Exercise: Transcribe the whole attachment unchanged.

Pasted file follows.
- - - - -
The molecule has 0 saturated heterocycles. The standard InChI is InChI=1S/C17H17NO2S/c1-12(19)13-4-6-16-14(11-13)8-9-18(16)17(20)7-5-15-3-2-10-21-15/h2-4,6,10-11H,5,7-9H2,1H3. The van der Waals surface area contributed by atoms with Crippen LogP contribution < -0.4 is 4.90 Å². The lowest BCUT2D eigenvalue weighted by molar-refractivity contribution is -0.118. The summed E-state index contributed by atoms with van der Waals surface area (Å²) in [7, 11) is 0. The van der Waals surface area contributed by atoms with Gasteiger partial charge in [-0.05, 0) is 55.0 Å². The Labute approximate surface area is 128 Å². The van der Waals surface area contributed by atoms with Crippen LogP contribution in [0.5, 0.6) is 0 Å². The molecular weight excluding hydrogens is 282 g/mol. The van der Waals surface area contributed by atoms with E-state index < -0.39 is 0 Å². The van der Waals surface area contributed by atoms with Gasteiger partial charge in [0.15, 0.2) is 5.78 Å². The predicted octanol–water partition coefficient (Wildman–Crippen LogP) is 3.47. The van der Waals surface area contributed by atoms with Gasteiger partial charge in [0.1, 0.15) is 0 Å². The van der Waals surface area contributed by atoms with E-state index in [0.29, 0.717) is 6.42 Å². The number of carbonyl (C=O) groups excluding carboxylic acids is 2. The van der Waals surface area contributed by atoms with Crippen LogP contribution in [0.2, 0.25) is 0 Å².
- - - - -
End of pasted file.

The molecule has 0 saturated heterocycles. The standard InChI is InChI=1S/C17H17NO2S/c1-12(19)13-4-6-16-14(11-13)8-9-18(16)17(20)7-5-15-3-2-10-21-15/h2-4,6,10-11H,5,7-9H2,1H3. The van der Waals surface area contributed by atoms with Crippen LogP contribution < -0.4 is 4.90 Å². The lowest BCUT2D eigenvalue weighted by molar-refractivity contribution is -0.118. The summed E-state index contributed by atoms with van der Waals surface area (Å²) in [7, 11) is 0. The van der Waals surface area contributed by atoms with Gasteiger partial charge in [-0.05, 0) is 55.0 Å². The Labute approximate surface area is 128 Å². The van der Waals surface area contributed by atoms with Crippen LogP contribution in [0.5, 0.6) is 0 Å². The molecular weight excluding hydrogens is 282 g/mol. The van der Waals surface area contributed by atoms with E-state index < -0.39 is 0 Å². The van der Waals surface area contributed by atoms with Gasteiger partial charge in [0.15, 0.2) is 5.78 Å². The predicted octanol–water partition coefficient (Wildman–Crippen LogP) is 3.47. The van der Waals surface area contributed by atoms with Gasteiger partial charge in [0.1, 0.15) is 0 Å². The van der Waals surface area contributed by atoms with E-state index in [0.29, 0.717) is 6.42 Å². The number of carbonyl (C=O) groups excluding carboxylic acids is 2. The van der Waals surface area contributed by atoms with Crippen LogP contribution in [0.2, 0.25) is 0 Å².